If Final Fantasy VII is about a fantasy world modernizing so rapidly that they’re approaching an inevitable extinction event, Final Fantasy X is about one falling into Luddism and rejecting progress. This manifests in many ways, but notably in extreme racism leveraged against a race of technologically-minded salvagers called the Al Bhed. The Al Bhed are not only interested in Spira’s forgotten history but actively salvage the machines the Yevonites forbid. Yevon holds specific laws barring the Al Bhed from certain positions in society and occasionally sanction violence against their dwellings. Whether intentional or not, the way the Al Bhed are treated greatly mirrors post-9/11 Islamophobia, or at least the rejection of multiculturalism that gripped the West after 9/11. The Al Bhed are deemed terrorists and heretics because they use the machines Yevon believes caused Sin’s first appearance, but also because they are an easy target for all of Spira’s problems.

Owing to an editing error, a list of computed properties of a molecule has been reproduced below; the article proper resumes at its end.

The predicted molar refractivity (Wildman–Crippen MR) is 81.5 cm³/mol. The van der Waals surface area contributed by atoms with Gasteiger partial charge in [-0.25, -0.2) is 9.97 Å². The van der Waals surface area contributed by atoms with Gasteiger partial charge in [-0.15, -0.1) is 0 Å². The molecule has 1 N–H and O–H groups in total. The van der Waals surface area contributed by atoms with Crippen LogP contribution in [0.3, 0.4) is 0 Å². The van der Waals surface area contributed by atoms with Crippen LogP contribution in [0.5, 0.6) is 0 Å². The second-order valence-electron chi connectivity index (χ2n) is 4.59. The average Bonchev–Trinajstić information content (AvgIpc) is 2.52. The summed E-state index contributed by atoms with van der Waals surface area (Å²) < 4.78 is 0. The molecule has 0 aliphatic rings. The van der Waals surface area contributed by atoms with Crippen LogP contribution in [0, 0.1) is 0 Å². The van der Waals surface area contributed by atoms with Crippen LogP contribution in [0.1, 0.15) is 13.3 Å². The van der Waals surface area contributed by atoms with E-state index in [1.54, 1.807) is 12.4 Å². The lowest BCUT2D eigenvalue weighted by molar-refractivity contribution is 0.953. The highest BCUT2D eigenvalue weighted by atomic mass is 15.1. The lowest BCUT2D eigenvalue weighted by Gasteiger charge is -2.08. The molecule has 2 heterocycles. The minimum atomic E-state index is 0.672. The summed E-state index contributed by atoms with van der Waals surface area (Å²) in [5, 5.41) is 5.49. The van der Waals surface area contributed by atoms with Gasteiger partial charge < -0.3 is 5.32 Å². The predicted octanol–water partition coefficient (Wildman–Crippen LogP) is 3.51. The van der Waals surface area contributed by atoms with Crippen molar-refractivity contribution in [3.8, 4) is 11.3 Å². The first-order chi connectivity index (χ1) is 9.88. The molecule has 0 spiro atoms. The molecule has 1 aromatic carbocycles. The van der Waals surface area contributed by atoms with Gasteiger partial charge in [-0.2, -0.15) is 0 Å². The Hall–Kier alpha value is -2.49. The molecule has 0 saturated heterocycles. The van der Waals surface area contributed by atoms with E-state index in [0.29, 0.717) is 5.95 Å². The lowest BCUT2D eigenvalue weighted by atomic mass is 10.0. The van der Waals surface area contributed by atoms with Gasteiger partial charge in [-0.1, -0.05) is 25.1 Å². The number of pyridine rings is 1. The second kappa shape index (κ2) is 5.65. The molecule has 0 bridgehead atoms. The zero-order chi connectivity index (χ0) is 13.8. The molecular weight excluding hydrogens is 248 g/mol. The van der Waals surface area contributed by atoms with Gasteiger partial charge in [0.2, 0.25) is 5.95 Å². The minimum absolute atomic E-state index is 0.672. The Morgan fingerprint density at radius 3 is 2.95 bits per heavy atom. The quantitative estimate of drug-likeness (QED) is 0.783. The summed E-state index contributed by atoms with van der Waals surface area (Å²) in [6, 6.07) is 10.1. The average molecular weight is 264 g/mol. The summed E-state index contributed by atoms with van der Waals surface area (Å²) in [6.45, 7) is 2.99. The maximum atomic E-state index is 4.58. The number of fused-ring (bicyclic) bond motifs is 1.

FFX explores how this kind of rhetoric proliferates through Wakka, the first person Tidus meets after arriving in Spira. Wakka is an exceedingly generous man, and a shining example of the sort of way in which community benefits us in times of tragedy—he houses Tidus without question and is actively dedicated to helping him integrate into society. At the same time, Wakka holds deep-seated prejudice against the Al Bhed. His fealty to Yevon becomes inseparable from the trauma of losing his brother in a Yevon-authorized attack on Sin using machines. Yevon framed this failing on the Al Bhed, which only fostered more ire for them globally. Despite being an otherwise decent man, Wakka falls victim to harmful ideology.